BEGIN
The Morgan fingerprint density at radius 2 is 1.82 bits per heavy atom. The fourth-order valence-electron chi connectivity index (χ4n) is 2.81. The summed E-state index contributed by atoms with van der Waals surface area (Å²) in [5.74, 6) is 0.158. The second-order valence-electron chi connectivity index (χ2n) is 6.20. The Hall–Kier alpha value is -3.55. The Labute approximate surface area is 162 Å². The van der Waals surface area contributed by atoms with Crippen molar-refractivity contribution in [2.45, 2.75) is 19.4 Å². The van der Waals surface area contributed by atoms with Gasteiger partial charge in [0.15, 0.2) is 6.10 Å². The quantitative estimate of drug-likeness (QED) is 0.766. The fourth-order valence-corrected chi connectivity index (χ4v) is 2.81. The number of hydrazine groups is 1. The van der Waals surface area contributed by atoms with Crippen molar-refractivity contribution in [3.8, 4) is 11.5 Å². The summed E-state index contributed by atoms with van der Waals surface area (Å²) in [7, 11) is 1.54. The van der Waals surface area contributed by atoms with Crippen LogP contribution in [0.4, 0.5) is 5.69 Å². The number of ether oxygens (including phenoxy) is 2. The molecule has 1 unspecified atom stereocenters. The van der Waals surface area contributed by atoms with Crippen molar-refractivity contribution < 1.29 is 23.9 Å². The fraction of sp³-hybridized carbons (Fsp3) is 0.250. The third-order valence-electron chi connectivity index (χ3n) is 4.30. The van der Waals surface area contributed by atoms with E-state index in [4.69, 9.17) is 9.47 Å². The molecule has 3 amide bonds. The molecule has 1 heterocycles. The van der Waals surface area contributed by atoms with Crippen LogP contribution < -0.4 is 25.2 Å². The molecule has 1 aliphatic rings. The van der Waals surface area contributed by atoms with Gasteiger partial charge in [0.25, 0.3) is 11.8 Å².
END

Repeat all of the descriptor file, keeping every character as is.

The Morgan fingerprint density at radius 2 is 1.82 bits per heavy atom. The fourth-order valence-electron chi connectivity index (χ4n) is 2.81. The summed E-state index contributed by atoms with van der Waals surface area (Å²) in [5.74, 6) is 0.158. The second-order valence-electron chi connectivity index (χ2n) is 6.20. The Hall–Kier alpha value is -3.55. The Labute approximate surface area is 162 Å². The van der Waals surface area contributed by atoms with Crippen molar-refractivity contribution in [2.45, 2.75) is 19.4 Å². The van der Waals surface area contributed by atoms with Gasteiger partial charge in [0.15, 0.2) is 6.10 Å². The quantitative estimate of drug-likeness (QED) is 0.766. The fourth-order valence-corrected chi connectivity index (χ4v) is 2.81. The number of hydrazine groups is 1. The van der Waals surface area contributed by atoms with Crippen molar-refractivity contribution in [3.8, 4) is 11.5 Å². The summed E-state index contributed by atoms with van der Waals surface area (Å²) in [7, 11) is 1.54. The van der Waals surface area contributed by atoms with Crippen LogP contribution in [0.4, 0.5) is 5.69 Å². The number of ether oxygens (including phenoxy) is 2. The molecule has 1 unspecified atom stereocenters. The van der Waals surface area contributed by atoms with Crippen molar-refractivity contribution < 1.29 is 23.9 Å². The fraction of sp³-hybridized carbons (Fsp3) is 0.250. The third-order valence-electron chi connectivity index (χ3n) is 4.30. The van der Waals surface area contributed by atoms with E-state index in [4.69, 9.17) is 9.47 Å². The molecule has 3 amide bonds. The molecule has 1 heterocycles. The van der Waals surface area contributed by atoms with Crippen LogP contribution < -0.4 is 25.2 Å². The molecule has 1 aliphatic rings. The van der Waals surface area contributed by atoms with Gasteiger partial charge in [0.25, 0.3) is 11.8 Å².